This report discusses a case of ASD and Coffin-Siris syndrome in a patient aged 2 years and 10 months. The number of case reports concerning the coexistence of genetic syndromes and autism is growing (9,10,11). However, case reports concerning the coexistence of ASD and Coffin-Siris syndrome are very limited. Hersh et al. (8) reported a case of a six-year-old girl with ASD and Coffin-Siris syndrome in 1982. Seventh-degree consanguinity was present between her parents. Chromosomal analysis was performed at genetic analysis, but the de novo mutations were not assessed. In the present case, heterozygous c.4176del(p.Tyr1392*) mutation in the ARID1B gene (6q25.3, NM_020732.3) was determined by whole-exome sequencing. There was no consanguinity between the parents. Both cases met the criteria for ASD in DSM-5 (8,12). Coffin-Siris syndrome is a genetic syndrome caused by mutations at ARID1A, ARID1B, SMARCA4, SMARCB1, SMARCE1 and SOX11 heterozygous pathogenic variants (4). ARID1B gene mutation is the most common cause of the syndrome (5). ARID1B is by far the most frequently mutated gene (76%) in Coffin-Siris syndrome (13). ARID1B mutations are rare in autism, although the incidence has not so far been reported (14). ARID1B is also one of the common mutations in autism spectrum disorders (5). The ARID-1 gene is responsible for regulating histone relaxation through the SWI/SNF protein complex. Mutations occurring in the ARID1B gene affect the SWI/SNF protein complex, thus resulting in Coffin-Siris syndrome (15). A group of proteins known as the SWI/SNF chromatin-remodeling complex is responsible for DNA packaging. DNA forms chromatin by coiling up with proteins known as histones. The SWI/SNF protein complex is involved in “neural stem cell/precursor generation, proliferation, and neuronal subtype specification, differentiation, and migration” in the neurodevelopmental process. Dysfunction of the SWI/SNF protein complex affects the neurodevelopmental process and plays a role in the development of neurodevelopmental disorders (16,17). Genes involved in the etiology of autism are associated with neuronal communication, synapse development, and chromatin remodeling/transcription regulation (18-20). Sanders et al. (21) reported that 65 genes encoding either chromatin regulators or synaptic proteins were related to the risk of ASD. The authors suggested that mutations in ARID1 may be associated with ASD due to its presence in the chromatin remodeling/transcription regulation pathway, but that further studies on the subject were needed (16).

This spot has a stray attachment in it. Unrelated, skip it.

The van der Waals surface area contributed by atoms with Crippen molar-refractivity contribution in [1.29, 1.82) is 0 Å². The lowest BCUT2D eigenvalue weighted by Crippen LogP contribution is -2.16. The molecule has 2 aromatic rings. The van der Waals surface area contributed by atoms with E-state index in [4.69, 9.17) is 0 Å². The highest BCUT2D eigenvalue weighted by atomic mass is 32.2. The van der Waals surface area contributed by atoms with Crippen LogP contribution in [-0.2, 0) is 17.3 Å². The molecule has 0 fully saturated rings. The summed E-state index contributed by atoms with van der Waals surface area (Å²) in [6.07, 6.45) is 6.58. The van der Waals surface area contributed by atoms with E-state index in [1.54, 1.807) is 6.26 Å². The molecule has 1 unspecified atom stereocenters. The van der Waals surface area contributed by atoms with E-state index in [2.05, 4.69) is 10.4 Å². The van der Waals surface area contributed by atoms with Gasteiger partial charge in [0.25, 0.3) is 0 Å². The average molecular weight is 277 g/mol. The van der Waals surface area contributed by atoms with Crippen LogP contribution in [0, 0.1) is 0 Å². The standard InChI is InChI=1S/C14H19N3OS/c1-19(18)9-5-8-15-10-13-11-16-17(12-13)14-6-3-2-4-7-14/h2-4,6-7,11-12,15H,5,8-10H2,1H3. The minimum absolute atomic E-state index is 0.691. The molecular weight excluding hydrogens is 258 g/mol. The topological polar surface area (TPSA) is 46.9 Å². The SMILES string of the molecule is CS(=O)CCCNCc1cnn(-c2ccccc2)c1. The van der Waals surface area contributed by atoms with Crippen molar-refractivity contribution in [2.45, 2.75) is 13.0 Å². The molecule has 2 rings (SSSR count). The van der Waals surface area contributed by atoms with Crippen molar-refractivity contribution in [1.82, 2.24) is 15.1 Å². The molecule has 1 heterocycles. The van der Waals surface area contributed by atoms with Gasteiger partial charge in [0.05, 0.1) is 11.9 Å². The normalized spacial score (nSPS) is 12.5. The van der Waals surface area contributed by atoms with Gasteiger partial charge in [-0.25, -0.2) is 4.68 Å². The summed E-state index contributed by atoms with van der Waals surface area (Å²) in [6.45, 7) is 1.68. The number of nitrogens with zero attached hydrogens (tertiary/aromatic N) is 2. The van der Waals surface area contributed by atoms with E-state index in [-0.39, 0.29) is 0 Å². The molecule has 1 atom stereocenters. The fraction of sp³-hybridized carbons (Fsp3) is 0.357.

ASD is a common neurodevelopmental disorder (22). Identifying the genetic syndromes associated with ASD will contribute to a better understanding of the mechanisms involved in the etiology of ASD. For example, the discovery of MeCP2 gene mutation in Rett syndrome has revealed its critical role in astrocyte production during neurodevelopment (23,24). Many genetic syndromes comorbid with ASD are also seen in systemic diseases. The early diagnosis of these systemic diseases is important in terms of the clinical care needs of patients diagnosed with ASD, too. Thus, an early tumor follow-up program in cases diagnosed with ASD with PTEN mutation, as well as early diagnosis of systemic diseases in tuberous sclerosis patients, and early diagnosis of congenital abnormalities, cardiac, genitourinary, gastrointestinal and craniofacial abnormalities, ophthalmological problems, and hearing abnormalities in patients with Coffin-Siris syndrome may affect the course of the disease (8,25,26). Genetic consultation should be requested for patients diagnosed with ASD in order to identify these diseases. Clinicians should therefore be aware of genetic syndromes in patients diagnosed with ASD (27). Requesting genetic consultation for patients diagnosed with ASD will improve our understanding of the etiology of ASD and is important in terms of early diagnosis of and intervention in systemic diseases (28).
Acknowledgements: The authors would like to thank the patient and his family for their consent and collaboration.
Informed Consent: Written informed consent was obtained from the patient and his family for the publication of the case report.
Peer-review: Externally peer-reviewed.
Conflict of Interest: The authors declare that they have no conflict of interest.
Financial Disclosure: The authors declared no financial support.
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Otizm Spektrum Bozukluğunun (OSB) ortaya çıkmasına çeşitli faktörler katkıda bulunabilir. OSB etiyolojisinde yer alan faktörler arasında genetik faktörler özellikle belirgindir ve hastalığa sıklıkla genetik sendromlar eşlik edebilir. Coffin-Siris sendromu mental retardasyon, kaba yüz görünümü, hirsutizm / hipertrikoz veya seyrek saç, distal falanks aplazisi veya hipoplazisi, beşinci parmak ve tırnak anomalileri ile karakterize genetik bir sendromdur. Bu genetik sendrom, çok sayıda farklı kardiyak, genitoüriner, gastrointestinal, oftalmolojik ve kraniyofasiyal sistem anomalileri ile birlikte görülür. ARID1B gen mutasyonunun hem Coffin-Siris sendromunda hem de otizm etiyolojisinde yer aldığı düşünülmektedir. Her iki hastalığın etiyolojisinde ortak genetik faktörler yer almasına rağmen, literatürü gözden geçirdiğimizde Coffin-Siris sendromu ile OSB arasında bir ilişki olduğunu gösteren sadece bir vaka bildirimine rastladık. Bu olgu sunumunda Coffin-Siris sendromu ve OSB komorbiditesi ile ARID1B mutasyonu olan iki yıl 10 aylık bir erkek hasta tanımlanmıştır. Klinisyenlerin OSB tanılı hastalarda genetik sendromların bir arada bulunduğunu hatırlamaları ve erken tanı ve müdahale açısından ilgili bölümlerden konsültasyon talep etmeleri yararlı olacaktır.